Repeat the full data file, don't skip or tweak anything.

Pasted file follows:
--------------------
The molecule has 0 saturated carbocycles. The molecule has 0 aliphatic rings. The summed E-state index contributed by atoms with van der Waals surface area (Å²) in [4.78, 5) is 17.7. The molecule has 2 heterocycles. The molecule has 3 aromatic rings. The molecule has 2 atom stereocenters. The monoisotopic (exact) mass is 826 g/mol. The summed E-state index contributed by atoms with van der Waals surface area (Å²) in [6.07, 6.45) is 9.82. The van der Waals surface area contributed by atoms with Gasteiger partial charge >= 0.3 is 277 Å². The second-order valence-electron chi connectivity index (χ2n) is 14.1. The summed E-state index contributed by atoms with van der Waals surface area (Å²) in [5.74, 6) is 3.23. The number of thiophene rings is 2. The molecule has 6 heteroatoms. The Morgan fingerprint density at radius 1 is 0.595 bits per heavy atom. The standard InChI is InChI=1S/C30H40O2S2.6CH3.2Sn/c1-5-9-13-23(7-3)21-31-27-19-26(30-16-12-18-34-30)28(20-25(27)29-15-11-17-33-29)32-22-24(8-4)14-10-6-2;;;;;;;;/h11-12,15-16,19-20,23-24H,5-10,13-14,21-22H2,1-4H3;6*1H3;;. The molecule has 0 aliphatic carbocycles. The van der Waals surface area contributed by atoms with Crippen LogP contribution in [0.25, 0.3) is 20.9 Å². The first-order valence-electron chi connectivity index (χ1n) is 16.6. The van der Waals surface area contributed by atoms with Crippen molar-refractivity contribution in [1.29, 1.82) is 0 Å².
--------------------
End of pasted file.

The molecule has 0 saturated carbocycles. The molecule has 0 aliphatic rings. The summed E-state index contributed by atoms with van der Waals surface area (Å²) in [4.78, 5) is 17.7. The molecule has 2 heterocycles. The molecule has 3 aromatic rings. The molecule has 2 atom stereocenters. The monoisotopic (exact) mass is 826 g/mol. The summed E-state index contributed by atoms with van der Waals surface area (Å²) in [6.07, 6.45) is 9.82. The van der Waals surface area contributed by atoms with Gasteiger partial charge >= 0.3 is 277 Å². The second-order valence-electron chi connectivity index (χ2n) is 14.1. The summed E-state index contributed by atoms with van der Waals surface area (Å²) in [5.74, 6) is 3.23. The number of thiophene rings is 2. The molecule has 6 heteroatoms. The Morgan fingerprint density at radius 1 is 0.595 bits per heavy atom. The standard InChI is InChI=1S/C30H40O2S2.6CH3.2Sn/c1-5-9-13-23(7-3)21-31-27-19-26(30-16-12-18-34-30)28(20-25(27)29-15-11-17-33-29)32-22-24(8-4)14-10-6-2;;;;;;;;/h11-12,15-16,19-20,23-24H,5-10,13-14,21-22H2,1-4H3;6*1H3;;. The molecule has 0 aliphatic carbocycles. The van der Waals surface area contributed by atoms with Crippen LogP contribution in [0.25, 0.3) is 20.9 Å². The first-order valence-electron chi connectivity index (χ1n) is 16.6. The van der Waals surface area contributed by atoms with Crippen molar-refractivity contribution in [1.29, 1.82) is 0 Å².